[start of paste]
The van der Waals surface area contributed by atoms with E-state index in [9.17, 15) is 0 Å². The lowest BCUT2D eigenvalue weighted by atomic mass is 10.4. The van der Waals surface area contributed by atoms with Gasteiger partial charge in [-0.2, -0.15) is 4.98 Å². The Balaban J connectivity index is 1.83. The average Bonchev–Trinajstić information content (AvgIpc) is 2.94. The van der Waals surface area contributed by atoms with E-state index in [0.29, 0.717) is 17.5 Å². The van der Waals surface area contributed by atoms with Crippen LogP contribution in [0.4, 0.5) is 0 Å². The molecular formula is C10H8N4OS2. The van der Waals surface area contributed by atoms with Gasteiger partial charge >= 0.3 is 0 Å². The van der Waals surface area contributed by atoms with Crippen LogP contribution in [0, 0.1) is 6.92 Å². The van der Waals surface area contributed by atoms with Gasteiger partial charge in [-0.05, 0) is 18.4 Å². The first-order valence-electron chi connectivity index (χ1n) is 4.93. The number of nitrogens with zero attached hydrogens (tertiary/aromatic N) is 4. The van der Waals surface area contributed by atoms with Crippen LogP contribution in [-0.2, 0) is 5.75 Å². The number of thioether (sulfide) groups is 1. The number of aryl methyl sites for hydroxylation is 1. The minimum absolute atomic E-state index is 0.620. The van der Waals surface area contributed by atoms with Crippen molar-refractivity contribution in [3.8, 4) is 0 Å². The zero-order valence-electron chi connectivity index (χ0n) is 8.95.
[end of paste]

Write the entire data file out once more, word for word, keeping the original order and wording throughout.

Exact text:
The van der Waals surface area contributed by atoms with E-state index in [9.17, 15) is 0 Å². The lowest BCUT2D eigenvalue weighted by atomic mass is 10.4. The van der Waals surface area contributed by atoms with Gasteiger partial charge in [-0.2, -0.15) is 4.98 Å². The Balaban J connectivity index is 1.83. The average Bonchev–Trinajstić information content (AvgIpc) is 2.94. The van der Waals surface area contributed by atoms with E-state index in [0.29, 0.717) is 17.5 Å². The van der Waals surface area contributed by atoms with Crippen LogP contribution in [0.4, 0.5) is 0 Å². The molecular formula is C10H8N4OS2. The van der Waals surface area contributed by atoms with Gasteiger partial charge >= 0.3 is 0 Å². The van der Waals surface area contributed by atoms with Crippen LogP contribution in [0, 0.1) is 6.92 Å². The van der Waals surface area contributed by atoms with Gasteiger partial charge in [-0.05, 0) is 18.4 Å². The first-order valence-electron chi connectivity index (χ1n) is 4.93. The number of nitrogens with zero attached hydrogens (tertiary/aromatic N) is 4. The van der Waals surface area contributed by atoms with Crippen LogP contribution in [-0.2, 0) is 5.75 Å². The number of thioether (sulfide) groups is 1. The number of aryl methyl sites for hydroxylation is 1. The minimum absolute atomic E-state index is 0.620. The van der Waals surface area contributed by atoms with Crippen molar-refractivity contribution in [3.8, 4) is 0 Å². The zero-order valence-electron chi connectivity index (χ0n) is 8.95.